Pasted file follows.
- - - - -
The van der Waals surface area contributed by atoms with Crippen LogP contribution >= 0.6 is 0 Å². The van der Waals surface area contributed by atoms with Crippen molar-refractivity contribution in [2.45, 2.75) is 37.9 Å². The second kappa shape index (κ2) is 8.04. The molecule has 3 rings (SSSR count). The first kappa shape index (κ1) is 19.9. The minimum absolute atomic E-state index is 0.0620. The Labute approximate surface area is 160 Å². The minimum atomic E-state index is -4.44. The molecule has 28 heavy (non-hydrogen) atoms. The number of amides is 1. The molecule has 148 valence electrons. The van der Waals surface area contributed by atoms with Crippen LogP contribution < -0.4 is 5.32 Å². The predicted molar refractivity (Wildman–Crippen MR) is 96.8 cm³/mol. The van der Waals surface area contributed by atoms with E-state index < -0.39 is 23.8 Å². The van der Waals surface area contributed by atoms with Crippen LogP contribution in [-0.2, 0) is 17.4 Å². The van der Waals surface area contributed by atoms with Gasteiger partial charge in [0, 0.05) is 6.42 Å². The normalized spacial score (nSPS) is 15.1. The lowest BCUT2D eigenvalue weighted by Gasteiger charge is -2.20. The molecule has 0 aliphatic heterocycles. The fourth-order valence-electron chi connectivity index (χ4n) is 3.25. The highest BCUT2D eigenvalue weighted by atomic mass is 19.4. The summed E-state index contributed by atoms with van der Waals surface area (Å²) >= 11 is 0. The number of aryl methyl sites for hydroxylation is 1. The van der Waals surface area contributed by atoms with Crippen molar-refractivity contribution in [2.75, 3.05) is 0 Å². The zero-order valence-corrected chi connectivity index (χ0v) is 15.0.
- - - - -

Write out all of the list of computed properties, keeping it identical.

The van der Waals surface area contributed by atoms with Crippen LogP contribution >= 0.6 is 0 Å². The van der Waals surface area contributed by atoms with Crippen molar-refractivity contribution in [2.45, 2.75) is 37.9 Å². The second kappa shape index (κ2) is 8.04. The molecule has 3 rings (SSSR count). The first kappa shape index (κ1) is 19.9. The minimum absolute atomic E-state index is 0.0620. The Labute approximate surface area is 160 Å². The minimum atomic E-state index is -4.44. The molecule has 28 heavy (non-hydrogen) atoms. The number of amides is 1. The molecule has 148 valence electrons. The van der Waals surface area contributed by atoms with Crippen LogP contribution < -0.4 is 5.32 Å². The predicted molar refractivity (Wildman–Crippen MR) is 96.8 cm³/mol. The van der Waals surface area contributed by atoms with E-state index < -0.39 is 23.8 Å². The van der Waals surface area contributed by atoms with Crippen LogP contribution in [-0.2, 0) is 17.4 Å². The van der Waals surface area contributed by atoms with Gasteiger partial charge in [0, 0.05) is 6.42 Å². The normalized spacial score (nSPS) is 15.1. The lowest BCUT2D eigenvalue weighted by Gasteiger charge is -2.20. The molecule has 0 aliphatic heterocycles. The fourth-order valence-electron chi connectivity index (χ4n) is 3.25. The highest BCUT2D eigenvalue weighted by atomic mass is 19.4. The summed E-state index contributed by atoms with van der Waals surface area (Å²) >= 11 is 0. The number of aryl methyl sites for hydroxylation is 1. The van der Waals surface area contributed by atoms with Crippen molar-refractivity contribution in [2.75, 3.05) is 0 Å². The zero-order valence-corrected chi connectivity index (χ0v) is 15.0.